Engender, who describe themselves as Scotland’s feminist organisation, have published an open letter following criticism of themselves and other officially funded women’s groups by MSP Joan McAlpine.

Engender’s opening gambit is to announce that they “neither ‘represent women and girls’, nor make any claim to.” This is quite an admission from a supposedly feminist group and rather begs the question what purpose Engender serves. They state that their “expertise comes from feminist scholarship, evidence drawn from delivery of services and programmes, and work with women and a wide range of women’s groups.” It would appear that Engender’s rather rarified expertise is from a rather narrow version of third wave feminist scholarship, while their “wide range” of women’s groups excludes all those who disagree on points of policy. We should note here that Forwomen.Scot members include those with decades of front line feminist activism – including at Greenham and Faslane and those who campaigned for gay rights when the stigma of AIDS overshadowed the community –  as well as lawyers, academics, medics and those involved at the coal face of women’s services.

When Forwomen.Scot applied to join as an organizational member of Engender on 22/08/18, the criteria as published on the website read as follows:

After a long period of delaying tactics, Engender updated their policy to say:
“If you are an organisation which doesn’t work specifically on women’s issues, but support our aims and align with our broader values, we’d love to welcome you as an ‘affiliate member’. Please note, we cannot accept membership applications from single-issue groups that campaign against one of our policy advocacy positions. For example, we would not accept membership from a women’s group that campaigned to restrict access to abortion healthcare, to avoid causing confusion about Engender’s position on that issue.”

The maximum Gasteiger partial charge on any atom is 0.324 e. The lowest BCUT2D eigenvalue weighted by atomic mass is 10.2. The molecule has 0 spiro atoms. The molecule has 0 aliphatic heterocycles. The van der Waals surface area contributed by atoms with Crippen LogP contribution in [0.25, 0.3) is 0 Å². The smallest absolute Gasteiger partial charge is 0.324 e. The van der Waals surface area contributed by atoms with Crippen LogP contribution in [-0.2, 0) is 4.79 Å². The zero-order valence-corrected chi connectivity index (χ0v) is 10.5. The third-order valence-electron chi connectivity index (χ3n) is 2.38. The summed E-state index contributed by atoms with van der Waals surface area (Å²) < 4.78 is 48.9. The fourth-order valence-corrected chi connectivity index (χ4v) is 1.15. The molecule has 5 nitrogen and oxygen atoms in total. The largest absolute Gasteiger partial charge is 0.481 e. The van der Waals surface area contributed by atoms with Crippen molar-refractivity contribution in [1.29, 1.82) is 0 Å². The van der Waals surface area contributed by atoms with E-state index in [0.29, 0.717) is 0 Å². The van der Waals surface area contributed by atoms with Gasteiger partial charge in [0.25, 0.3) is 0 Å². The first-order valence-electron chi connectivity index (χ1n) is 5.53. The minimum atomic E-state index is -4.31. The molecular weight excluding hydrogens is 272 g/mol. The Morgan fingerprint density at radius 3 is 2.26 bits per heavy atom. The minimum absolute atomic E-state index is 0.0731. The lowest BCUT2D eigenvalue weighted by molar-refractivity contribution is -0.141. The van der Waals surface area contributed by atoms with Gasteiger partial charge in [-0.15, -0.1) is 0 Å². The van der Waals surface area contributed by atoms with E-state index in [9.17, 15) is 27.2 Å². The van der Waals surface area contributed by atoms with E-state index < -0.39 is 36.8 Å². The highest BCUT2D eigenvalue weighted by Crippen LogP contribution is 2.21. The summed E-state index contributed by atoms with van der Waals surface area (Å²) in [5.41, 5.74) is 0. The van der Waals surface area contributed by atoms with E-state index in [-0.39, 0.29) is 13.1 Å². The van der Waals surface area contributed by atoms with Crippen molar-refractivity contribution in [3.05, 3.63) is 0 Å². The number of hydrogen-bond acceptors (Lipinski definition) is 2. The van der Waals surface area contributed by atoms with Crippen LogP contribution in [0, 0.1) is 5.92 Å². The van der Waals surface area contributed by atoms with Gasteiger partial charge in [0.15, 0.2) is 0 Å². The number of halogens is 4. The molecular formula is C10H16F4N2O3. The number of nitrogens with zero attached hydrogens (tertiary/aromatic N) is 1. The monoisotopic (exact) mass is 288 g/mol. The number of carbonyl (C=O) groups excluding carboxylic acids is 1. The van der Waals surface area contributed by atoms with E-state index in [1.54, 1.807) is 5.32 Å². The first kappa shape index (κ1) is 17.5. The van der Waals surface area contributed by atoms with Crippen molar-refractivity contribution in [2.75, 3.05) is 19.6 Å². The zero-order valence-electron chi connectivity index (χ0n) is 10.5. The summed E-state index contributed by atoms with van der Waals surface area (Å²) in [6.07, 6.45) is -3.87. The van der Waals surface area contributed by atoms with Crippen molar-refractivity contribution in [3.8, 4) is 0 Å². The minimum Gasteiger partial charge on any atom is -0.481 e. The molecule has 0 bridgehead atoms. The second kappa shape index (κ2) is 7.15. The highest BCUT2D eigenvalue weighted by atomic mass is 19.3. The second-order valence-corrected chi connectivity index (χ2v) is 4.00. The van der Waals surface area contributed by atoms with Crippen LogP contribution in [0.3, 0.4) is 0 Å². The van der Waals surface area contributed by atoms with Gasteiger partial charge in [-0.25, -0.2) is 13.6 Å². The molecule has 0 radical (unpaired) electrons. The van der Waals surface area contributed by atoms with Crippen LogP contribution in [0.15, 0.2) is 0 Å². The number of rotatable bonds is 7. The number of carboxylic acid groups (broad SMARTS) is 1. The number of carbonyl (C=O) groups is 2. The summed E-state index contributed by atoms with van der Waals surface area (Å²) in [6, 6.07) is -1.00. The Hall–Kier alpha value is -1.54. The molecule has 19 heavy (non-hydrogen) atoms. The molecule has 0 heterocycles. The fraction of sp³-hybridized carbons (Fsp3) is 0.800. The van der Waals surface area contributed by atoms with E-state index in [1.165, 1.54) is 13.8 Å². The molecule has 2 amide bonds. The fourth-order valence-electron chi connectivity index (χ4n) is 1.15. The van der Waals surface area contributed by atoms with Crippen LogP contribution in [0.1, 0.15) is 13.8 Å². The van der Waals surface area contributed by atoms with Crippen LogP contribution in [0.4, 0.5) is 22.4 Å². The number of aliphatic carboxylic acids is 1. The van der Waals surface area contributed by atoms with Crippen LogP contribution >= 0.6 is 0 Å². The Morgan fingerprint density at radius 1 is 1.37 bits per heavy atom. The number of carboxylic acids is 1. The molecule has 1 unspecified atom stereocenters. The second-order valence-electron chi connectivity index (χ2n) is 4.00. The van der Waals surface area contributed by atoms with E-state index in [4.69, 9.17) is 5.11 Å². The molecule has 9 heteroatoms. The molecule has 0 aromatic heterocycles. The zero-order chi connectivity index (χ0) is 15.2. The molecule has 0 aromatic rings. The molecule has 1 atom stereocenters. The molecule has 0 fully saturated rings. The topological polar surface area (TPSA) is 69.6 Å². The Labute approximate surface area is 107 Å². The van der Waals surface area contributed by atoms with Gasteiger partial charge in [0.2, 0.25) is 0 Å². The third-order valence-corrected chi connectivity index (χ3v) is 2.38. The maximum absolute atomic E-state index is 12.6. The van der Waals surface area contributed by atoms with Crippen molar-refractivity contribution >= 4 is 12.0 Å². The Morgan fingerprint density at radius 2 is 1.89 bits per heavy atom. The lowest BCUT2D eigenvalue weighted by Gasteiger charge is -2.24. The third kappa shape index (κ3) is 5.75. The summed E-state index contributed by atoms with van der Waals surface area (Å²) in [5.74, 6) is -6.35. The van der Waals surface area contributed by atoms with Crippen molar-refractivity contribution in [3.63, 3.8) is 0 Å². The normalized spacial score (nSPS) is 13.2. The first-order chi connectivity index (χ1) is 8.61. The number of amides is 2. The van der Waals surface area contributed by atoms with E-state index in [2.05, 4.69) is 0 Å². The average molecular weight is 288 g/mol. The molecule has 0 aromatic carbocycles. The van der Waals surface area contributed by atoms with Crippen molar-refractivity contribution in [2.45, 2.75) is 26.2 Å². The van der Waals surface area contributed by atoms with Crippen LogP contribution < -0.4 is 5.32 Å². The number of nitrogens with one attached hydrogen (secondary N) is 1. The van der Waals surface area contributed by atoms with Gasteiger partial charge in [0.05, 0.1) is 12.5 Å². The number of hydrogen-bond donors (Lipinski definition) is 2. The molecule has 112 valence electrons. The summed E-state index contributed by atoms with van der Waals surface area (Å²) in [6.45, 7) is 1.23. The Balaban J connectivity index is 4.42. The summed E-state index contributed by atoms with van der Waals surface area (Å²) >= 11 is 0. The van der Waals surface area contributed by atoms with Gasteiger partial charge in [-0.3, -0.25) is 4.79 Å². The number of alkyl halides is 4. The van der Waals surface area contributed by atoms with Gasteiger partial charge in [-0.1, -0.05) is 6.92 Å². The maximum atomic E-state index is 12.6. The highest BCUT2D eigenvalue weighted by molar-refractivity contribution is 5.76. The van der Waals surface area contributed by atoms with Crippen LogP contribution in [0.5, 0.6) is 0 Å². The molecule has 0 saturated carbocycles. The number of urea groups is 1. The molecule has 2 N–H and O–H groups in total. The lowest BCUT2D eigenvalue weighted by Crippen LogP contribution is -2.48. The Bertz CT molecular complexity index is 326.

In other words, a non-feminist or non-women’s group which agreed to an extent with Engender’s policies could join, but not women concerned that a policy is misguided and could cause intense harm to women’s rights. Shamefully, they categorize us with anti-abortionists.

Engender did indeed say that we could apply for individual membership, however, the criteria for application as an individual is “All self-identified women who agree that they are feminists”. As our members do not “self-identify” as women, they simply are women by virtue of biology, we do not feel that we are eligible to join. We note that, in the open letter they used subtly different language: “membership is open to all women who are willing to tick a box to say they are a feminist.”  

Engender claim that they do listen to ordinary women on the topic of self ID. This has come as a surprise to those who intended to attend the Engender meeting on the topic of their support for the change to GRA and of the position of Scottish Trans Alliance (STA). It should be noted that STA have lobbied the government to reform the Equality Act, stating:

Women have repeatedly asked when the meeting will be rescheduled but to no avail. Engender have so far managed to avoid answering. They did, however, release a podcast in which they belittled women’s concerns on the subject.

Engender’s claim that funding for women’s groups is not dependent on trans inclusive policy is interesting in light of the comment made by Emma Ritch of Engender at a Lib Dem fringe meeting at which she is reported to have said that in Scotland VAWG organisations have to be trans inclusive as a condition of funding. She also mentioned that they had been collaborating with other women’s groups to ensure they were all on same page. This is an interesting approach to policy making and, again, highlights the lack of consultation with “ordinary” women. It is also is borne out by the question which Kezia Dugdale put to Christina McKelvie on 4th December 2018:

This is a matter of public record and of Government policy, so to continue to maintain a pretence that it is not, is remarkable.